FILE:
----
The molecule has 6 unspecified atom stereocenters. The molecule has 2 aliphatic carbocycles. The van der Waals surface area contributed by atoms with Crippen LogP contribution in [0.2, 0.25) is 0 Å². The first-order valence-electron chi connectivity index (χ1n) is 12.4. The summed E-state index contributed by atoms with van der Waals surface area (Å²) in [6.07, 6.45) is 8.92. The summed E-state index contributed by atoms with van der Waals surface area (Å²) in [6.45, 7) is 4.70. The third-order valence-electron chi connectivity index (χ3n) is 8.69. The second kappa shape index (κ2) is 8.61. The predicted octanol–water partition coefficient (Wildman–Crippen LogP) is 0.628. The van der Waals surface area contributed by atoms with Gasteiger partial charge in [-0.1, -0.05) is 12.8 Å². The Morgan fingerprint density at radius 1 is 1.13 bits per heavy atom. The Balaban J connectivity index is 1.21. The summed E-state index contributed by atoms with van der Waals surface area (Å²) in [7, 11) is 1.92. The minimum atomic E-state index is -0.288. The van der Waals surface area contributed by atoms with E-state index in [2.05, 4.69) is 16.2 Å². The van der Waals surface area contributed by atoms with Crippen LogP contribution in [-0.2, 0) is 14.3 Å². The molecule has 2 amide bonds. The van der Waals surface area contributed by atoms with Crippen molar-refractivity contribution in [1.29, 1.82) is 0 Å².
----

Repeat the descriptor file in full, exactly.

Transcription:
The molecule has 6 unspecified atom stereocenters. The molecule has 2 aliphatic carbocycles. The van der Waals surface area contributed by atoms with Crippen LogP contribution in [0.2, 0.25) is 0 Å². The first-order valence-electron chi connectivity index (χ1n) is 12.4. The summed E-state index contributed by atoms with van der Waals surface area (Å²) in [6.07, 6.45) is 8.92. The summed E-state index contributed by atoms with van der Waals surface area (Å²) in [6.45, 7) is 4.70. The third-order valence-electron chi connectivity index (χ3n) is 8.69. The second kappa shape index (κ2) is 8.61. The predicted octanol–water partition coefficient (Wildman–Crippen LogP) is 0.628. The van der Waals surface area contributed by atoms with Gasteiger partial charge in [-0.1, -0.05) is 12.8 Å². The Morgan fingerprint density at radius 1 is 1.13 bits per heavy atom. The Balaban J connectivity index is 1.21. The summed E-state index contributed by atoms with van der Waals surface area (Å²) in [7, 11) is 1.92. The minimum atomic E-state index is -0.288. The van der Waals surface area contributed by atoms with E-state index in [2.05, 4.69) is 16.2 Å². The van der Waals surface area contributed by atoms with Crippen LogP contribution in [-0.2, 0) is 14.3 Å². The molecule has 2 amide bonds. The van der Waals surface area contributed by atoms with Crippen molar-refractivity contribution in [1.29, 1.82) is 0 Å².